As for shift points, I don't watch the tac in 1st or 2d, because things are happening so fast, but go by sound and feel instead. I try to shift at the highest rpm possible without kissing the rev-limiter. I estimate that on good runs I am completing the shift to 2d and 3d at 6500. I have pretty good leg-speed and that helps quite a bit. I do watch the tac as the engine winds through third gear and I make the shift to 4th at an indicated 6500. My 125 runs in 2002 taught me that "just kissing" the limiter wastes less than a tenth, but banging into the limiter "hard" basically kills the run. And that only happens when it surprises you, which means you lost focus and had already left "the zone."

Once I heated the stock tires, I launched as though they were drag radials, same clutch release (fast) but at almost exactly 1000 rpms lower. My launch was at 3100 rpms. Had I been on DRs, I'd have been launching at 4000-4100 in those conditions.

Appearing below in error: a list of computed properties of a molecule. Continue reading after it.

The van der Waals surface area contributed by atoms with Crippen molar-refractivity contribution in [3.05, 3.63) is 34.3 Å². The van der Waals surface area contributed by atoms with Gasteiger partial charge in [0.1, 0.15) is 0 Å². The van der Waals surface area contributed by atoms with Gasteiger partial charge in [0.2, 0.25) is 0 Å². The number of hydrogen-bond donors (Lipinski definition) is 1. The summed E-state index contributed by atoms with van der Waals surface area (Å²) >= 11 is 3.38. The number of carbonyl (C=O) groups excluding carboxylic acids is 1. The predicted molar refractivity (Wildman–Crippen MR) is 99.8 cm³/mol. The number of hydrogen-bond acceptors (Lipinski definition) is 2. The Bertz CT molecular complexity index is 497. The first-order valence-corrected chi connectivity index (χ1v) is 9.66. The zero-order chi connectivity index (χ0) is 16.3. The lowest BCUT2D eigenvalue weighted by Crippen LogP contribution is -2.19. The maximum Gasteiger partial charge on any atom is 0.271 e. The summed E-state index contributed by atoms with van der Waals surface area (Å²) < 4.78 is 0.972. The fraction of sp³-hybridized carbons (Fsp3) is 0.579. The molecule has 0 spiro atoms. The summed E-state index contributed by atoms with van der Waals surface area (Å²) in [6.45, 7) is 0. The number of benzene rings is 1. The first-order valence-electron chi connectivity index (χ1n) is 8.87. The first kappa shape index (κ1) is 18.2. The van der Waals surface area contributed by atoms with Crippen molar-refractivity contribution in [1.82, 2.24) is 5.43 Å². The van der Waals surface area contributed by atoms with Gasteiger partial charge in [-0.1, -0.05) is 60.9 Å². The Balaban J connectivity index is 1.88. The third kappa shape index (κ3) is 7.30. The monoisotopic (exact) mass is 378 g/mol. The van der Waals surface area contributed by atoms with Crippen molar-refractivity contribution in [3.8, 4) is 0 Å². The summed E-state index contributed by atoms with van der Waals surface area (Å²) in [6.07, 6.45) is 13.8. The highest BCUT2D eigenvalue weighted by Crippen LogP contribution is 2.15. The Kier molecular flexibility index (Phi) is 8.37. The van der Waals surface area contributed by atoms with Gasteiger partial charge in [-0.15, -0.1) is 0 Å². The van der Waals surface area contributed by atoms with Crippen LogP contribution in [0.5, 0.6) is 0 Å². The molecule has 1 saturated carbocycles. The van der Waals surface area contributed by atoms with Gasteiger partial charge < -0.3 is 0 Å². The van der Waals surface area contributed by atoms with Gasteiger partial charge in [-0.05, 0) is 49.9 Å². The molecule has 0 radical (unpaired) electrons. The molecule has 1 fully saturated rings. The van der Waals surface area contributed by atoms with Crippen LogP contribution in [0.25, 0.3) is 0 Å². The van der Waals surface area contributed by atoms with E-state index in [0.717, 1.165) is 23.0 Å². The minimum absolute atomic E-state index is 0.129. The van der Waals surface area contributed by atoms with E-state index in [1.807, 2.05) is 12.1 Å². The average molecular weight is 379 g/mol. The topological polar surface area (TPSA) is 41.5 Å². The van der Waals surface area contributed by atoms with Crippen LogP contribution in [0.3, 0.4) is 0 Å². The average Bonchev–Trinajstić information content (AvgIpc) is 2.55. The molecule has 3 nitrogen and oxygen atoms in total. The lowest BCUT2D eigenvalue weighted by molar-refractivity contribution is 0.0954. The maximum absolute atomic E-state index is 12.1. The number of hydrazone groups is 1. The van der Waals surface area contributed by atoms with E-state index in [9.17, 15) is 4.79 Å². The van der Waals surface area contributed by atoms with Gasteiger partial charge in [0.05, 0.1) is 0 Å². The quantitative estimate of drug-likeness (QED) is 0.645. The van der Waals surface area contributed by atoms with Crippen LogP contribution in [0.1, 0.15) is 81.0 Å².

On Powershifting

I don't recommend powershifting until you accumulate a lot of passes. Up to that point, there are plently of things to work on to reduce your ET without incurring the risks to your tranny that powershifting entails. Once you've wrung all the time-wastage out of your passes, then powershifting may me necessary to reduce your times further. But I'm not yet at that point except in unusual conditions.....


How I learned to Drag Race

Posted in Nov 2003; The short version is...

The first car that I owned was a 68 Corvette 427 L71 435hp and did some street racing. Hated to lose and alway wore street tires.

So to survive the street battles against the 406/427 Fords and 426 street hemis, had to learn to drive. That meant getting my traction-limited Vette hooked and keeping it hooked through the shifts.

When I began drag racing in 2001 after I brought the 01 Z06, found that the lessons learned years ago came back quickly and my first pass in the Z06 was 12.54. Since then my times have dropped as I have accumulated more passes and kept the principles in mind.

Plus, I practice shifting alot, alot, alot...usually with the engine off, to save wear-and-tear.

Have also learned a lot by reading this and the other forum.

Finally, I keep a log (spreadsheet) of every pass, every split within the pass, and calculate the incremental times between the splits. This has helped me figure out where I am wasting time and then take remedial action.
Ranger is offline  
Old 05-01-2005, 11:13 PM   #2
[email protected]
Collections Hold
 
Robert56@RNS's Avatar